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Some­times you spend days in the Kruger Na­tional Park and see noth­ing but an­te­lope, but some­times you get re­ally lucky, like Nicki Güleş and her fam­ily did

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t is pos­si­ble to drive around the Kruger Na­tional Park for two days with­out see­ing more than a herd of im­pala. I had pre­pared my chil­dren for this but, af­ter en­ter­ing at the Kruger’s Numbi Gate near Hazyview for a week­end off at the newly re­fur­bished Sabi River Sun, it didn’t take long for the whin­ing to start.

“Mom, I see what you mean. You re­ally can go for *aaaaages* with­out see­ing any­thing here,” sighed Tolga (8).

But then the most in­cred­i­ble thing hap­pened. We saw four of the Big Five. In three hours. Like, re­ally. It may have had some­thing to do with the game-spot­ting su­per­pow­ers of ranger Ray­mond Ndlovu.

My chil­dren’s first trip to one of the largest na­ture con­ser­van­cies on earth – a capri­cious at­trac­tion who, de­pend­ing on her mood, may or may not show you what she has to of­fer – and they (al­most) got it all: a mag­nif­i­cent male leop­ard saun­ter­ing back and forth across the road, mark­ing his ter­ri­tory, tak­ing his own sweet time. Ele­phant aplenty, in­clud­ing a mother suck­ling her calf. Buf­falo munch­ing grass me­tres from the car. And a rhino mother and her calf right in front of us. They live! The only one of the Big Five they didn’t see was lion. And then there were the chee­tah sun­ning them­selves on a ter­mite hill, an ex­citable fam­ily of spot­ted hyena, ze­bra, wilde­beest and, yes, the im­pala.

Even Ndlovu, a ranger for Ele­phant Herd Tours who has worked in­side the Kruger Park since 1981, was shocked at how much we saw. (Ndlovu, who hails from Mahushu, less than 10km from the Numbi Gate, knows about ev­ery­thing that goes on in the park. Not sur­pris­ingly, he has scored five-star rave re­views on TripAd­vi­sor.)

The chil­dren were de­lighted. I had wor­ried that they would be blasé af­ter a morn­ing at Ele­phant Whis­pers, a short dis­tance from the re­sort, which is home to or­phaned ele­phants, many of whose moth­ers were killed dur­ing the Kruger’s 1980s ele­phant-culling pro­gramme. Here you can in­ter­act with the gi­ants, in­clud­ing one large bull who has learnt 130 com­mands.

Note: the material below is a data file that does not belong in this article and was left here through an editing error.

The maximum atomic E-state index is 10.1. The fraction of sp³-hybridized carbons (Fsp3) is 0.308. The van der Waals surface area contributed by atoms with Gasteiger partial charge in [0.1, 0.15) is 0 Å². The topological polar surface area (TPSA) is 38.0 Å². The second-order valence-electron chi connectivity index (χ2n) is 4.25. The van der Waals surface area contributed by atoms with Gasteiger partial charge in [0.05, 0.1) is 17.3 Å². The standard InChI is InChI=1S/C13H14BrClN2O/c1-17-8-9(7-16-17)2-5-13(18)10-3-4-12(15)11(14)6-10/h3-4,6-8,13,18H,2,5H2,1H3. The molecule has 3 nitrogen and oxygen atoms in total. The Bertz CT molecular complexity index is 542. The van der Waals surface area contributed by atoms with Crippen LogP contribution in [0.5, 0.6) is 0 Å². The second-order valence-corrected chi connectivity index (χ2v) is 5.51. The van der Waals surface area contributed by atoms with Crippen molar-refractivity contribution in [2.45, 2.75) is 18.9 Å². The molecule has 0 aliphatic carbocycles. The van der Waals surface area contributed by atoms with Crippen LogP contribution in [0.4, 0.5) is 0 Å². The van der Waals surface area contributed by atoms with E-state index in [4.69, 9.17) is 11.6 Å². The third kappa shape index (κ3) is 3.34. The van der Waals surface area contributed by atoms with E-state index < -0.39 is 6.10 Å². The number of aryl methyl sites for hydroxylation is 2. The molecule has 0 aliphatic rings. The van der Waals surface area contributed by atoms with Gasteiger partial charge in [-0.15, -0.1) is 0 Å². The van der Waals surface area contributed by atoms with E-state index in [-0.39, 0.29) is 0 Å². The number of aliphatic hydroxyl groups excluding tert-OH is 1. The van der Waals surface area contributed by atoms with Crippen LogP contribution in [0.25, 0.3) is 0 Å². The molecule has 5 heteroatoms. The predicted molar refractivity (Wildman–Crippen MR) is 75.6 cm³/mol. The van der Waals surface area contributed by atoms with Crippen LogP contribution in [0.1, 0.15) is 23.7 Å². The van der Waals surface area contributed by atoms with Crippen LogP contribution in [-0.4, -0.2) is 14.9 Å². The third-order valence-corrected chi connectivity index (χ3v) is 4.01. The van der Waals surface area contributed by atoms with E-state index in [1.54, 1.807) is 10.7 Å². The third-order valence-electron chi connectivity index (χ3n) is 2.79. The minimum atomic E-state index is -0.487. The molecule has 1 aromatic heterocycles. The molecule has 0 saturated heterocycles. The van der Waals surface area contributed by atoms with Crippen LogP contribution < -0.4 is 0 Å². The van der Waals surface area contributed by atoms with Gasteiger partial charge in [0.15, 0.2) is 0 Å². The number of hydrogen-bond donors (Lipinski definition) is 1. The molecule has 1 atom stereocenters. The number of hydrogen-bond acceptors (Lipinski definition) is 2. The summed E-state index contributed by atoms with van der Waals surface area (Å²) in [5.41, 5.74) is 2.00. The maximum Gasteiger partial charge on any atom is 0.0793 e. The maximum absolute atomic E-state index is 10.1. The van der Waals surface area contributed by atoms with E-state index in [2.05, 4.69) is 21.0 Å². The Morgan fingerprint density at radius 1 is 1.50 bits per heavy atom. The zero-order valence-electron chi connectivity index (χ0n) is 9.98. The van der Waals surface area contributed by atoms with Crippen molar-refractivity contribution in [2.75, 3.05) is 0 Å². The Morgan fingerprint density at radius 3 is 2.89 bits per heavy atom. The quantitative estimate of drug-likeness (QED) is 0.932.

If you’re into game-watch­ing, the fab­u­lous thing about stay­ing at the Sabi River Sun is that it has its own hippo and croc­o­dile pool, which you can sit safely be­side, out of harm’s way, thanks to an elec­tric fence. The hip­pos come up from the river in the morn­ing and ho­tel staff close them in for the day. The gates are opened at night again, and guests can watch the hip­pos and their calves march­ing back down to the river for the night.

There are plenty of other things to do, like play golf on the 18-hole course (the only one in the area), or get a mas­sage at the re­sort’s Eden Spa. There are also ac­tiv­i­ties and en­ter­tain­ment for the chil­dren.

The ho­tel, which has been around since the 1930s, re­cently un­der­went a wide-rang­ing re­fur­bish­ment – in­clud­ing the place­ment of but­tresses on the out­side of the build­ing to give the place a more up­dated look. The fam­ily rooms sleep four com­fort­ably, and the rooms have ev­ery­thing one would ex­pect from a four-star ho­tel. The food is tra­di­tional SA fare, and there is pizza on de­mand.

For more ad­ven­tur­ous tourists, there’s the mar­vel­lous zip-lin­ing trail, the long­est of its kind in Mpumalanga, through an in­dige­nous Lowveld for­est nearby, of­fered by Skyway Trails. Knowl­edge­able young guides as­sisted our group down the slides that are between 70m and 230m long. The chil­dren haven’t stopped talk­ing about our week­end trip and are beg­ging to re­turn to the Sabi River Sun. But first I have to crack Ndlovu’s se­cret. God help me if, next time, they don’t get to see a lion too. The Güles fam­ily were guests of Tsogo Sun Sabi River Sun costs R2 505 for a fam­ily of four – din­ner, bed and break­fast. Chil­dren un­der 16 years of age stay and eat break­fast for free. Din­ner is charged for Ele­phant Whis­pers: R650 per adult and half price for chil­dren un­der 12 A Sky­ways Trails tree­top chal­lenge will cost R680 for a fam­ily of four

PHO­TOS: NICKI GÜLEȘ

GI­GAN­TIC The Güleș fam­ily next to Tembo the ele­phant at Ele­phant Whis­pers in Hazyview

RARE calf A ex­cit­ing sight­ing of rhino and

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